Colletti believes future lies in Minors
GM feels team needs to heat up, pick up slack
Dodgers general manager Ned Colletti chatted with fans in a live Web chat Tuesday. Colletti fielded questions about when some top prospects in the organization will be ready for the big leagues. He also spoke about the lack of available free-agent pitching and how it will affect clubs in the future.
COLLETTI: We're sitting in the dugout in Cincinnati and are ready to start taking your questions.
Dodgers89: Hi, Mr. Colletti. I am a good friend of Steve Sax and a big fan of yours. I believe you are doing a great job right now but was just wondering about a few things. Will you try to add a starter through the waiver wire?
COLLETTI: We've been trying to add a starter for probably the last month and as evidenced at the trading deadline, there were only a couple of guys that changed teams. We were reluctant to trade multiple prospects for the starters who were traded. Like a lot of teams this time of year, we're trying to get more support for our pitching staff, be it starters or relievers. There hasn't been a lot out there the entire season, whether it was before July 31 or since.
bigcpa1: Andy LaRoche appears to be Major League ready. Will he find playing time in 2008?
COLLETTI: Had Andy remained healthy at Triple-A, there's a very good chance he'd be here right now, whether it be playing once in a while or coming off the bench. He's been unable to stay completely healthy this season but he certainly factors into our plans for '08.
dusto611: What is your plan this offseason with key contracts such as Jeff Kent and Luis Gonzalez expiring? Would you consider adding one of the big name center fielders? Maybe Torii Hunter?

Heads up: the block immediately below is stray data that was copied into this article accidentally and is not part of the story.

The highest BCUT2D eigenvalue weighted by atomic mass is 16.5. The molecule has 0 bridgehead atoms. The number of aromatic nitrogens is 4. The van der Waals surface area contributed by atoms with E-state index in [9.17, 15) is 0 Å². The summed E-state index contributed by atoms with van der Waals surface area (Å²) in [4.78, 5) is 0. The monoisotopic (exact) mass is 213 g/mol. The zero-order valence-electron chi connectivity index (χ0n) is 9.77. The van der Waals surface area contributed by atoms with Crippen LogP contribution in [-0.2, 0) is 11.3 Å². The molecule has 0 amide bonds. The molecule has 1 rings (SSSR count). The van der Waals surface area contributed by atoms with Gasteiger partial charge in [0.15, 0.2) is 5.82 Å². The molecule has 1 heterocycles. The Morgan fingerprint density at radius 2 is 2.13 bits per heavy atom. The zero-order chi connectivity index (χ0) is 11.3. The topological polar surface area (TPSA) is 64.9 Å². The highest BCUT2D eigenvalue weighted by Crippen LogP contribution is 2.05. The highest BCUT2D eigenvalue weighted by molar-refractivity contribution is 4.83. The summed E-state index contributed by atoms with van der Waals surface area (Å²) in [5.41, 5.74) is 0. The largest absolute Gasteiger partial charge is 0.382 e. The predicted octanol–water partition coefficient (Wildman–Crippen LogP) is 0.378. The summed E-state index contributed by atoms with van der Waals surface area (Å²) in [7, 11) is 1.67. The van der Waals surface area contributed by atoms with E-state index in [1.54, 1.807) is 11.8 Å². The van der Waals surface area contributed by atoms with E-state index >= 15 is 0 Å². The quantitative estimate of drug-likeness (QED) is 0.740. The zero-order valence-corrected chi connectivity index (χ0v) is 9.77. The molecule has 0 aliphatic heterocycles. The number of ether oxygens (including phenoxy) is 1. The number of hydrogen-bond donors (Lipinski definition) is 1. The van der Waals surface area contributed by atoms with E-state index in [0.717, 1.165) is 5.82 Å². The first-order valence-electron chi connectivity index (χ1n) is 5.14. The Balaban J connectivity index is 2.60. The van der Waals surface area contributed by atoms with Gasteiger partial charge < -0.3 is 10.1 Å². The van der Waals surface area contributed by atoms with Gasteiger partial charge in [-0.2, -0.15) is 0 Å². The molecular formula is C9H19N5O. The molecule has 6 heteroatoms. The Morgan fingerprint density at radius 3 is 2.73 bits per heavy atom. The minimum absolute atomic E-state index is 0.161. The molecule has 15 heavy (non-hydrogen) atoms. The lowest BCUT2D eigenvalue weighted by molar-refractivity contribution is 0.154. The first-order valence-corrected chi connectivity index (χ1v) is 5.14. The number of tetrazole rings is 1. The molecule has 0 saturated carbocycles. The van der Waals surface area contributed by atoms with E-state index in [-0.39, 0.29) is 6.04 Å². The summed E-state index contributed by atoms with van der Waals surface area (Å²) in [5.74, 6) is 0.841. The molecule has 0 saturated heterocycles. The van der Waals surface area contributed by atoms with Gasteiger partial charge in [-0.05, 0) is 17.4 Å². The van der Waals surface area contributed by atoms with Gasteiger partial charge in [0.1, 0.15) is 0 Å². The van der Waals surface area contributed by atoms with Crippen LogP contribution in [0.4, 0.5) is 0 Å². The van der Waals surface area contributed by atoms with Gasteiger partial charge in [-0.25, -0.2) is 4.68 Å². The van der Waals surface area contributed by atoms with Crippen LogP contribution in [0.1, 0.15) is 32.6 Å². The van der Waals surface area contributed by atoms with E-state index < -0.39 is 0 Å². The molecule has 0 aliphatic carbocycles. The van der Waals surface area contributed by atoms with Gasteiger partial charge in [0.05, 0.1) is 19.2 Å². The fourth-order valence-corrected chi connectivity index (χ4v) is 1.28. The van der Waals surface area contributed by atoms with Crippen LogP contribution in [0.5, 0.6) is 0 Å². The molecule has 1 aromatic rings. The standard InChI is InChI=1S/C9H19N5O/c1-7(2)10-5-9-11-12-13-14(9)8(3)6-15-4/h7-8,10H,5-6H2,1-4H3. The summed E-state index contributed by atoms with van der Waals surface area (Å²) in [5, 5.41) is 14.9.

COLLETTI: While there's a lot that can happen between now and the middle of the offseason when free agents file, we're certainly well aware of our needs. We'll find a way to make the club better, whether it's a major free agent, major trade or a seemingly non-descript transaction, we're always trying to improve the club.
jfore1: I'd just like to register my "attaboy" for not trading away any of our young talent. What, in your opinion, do we need to do to kick start our offense?
COLLETTI: Well, in the course of a long season, you're going to have an ebb and flow to every part of your game. For quite a while, the offense, with the same players involved, were very productive. No question, lately, we've struggled with the bats. Unfortunately for our club, it's been that when we do struggle, it seems to affect more players than it doesn't. What we really need right now is for some of the players who are here to start heating up and picking up the slack. At this time of the year, our shortcomings are not going to be solved through a major trade.
gelomac: Mr. Colletti, how do you feel about signing Juan Pierre? Do you think it is a mistake or do you think you did the right thing?
COLLETTI: One of the things you have to take into account is the makeup of the club at the time the deal was signed. We see Juan Pierre as a very good complimentary player. When we signed him, we didn't expect him to carry the club. Our expectations were for him to be on base over 200 times and steal 50-plus bases. It's also only four months into his first season in a new city, and I think we have to wait a little longer before we make judgments on what he can or can't do.
COLLETTI: If we hadn't struggled time to time offensively this year, I think the criticism about Juan Pierre might be a lot less. But when the offense struggles, as it has from time to time, everyone comes under greater scrutiny.
samuelgibb: When is [Randy] Wolf coming back?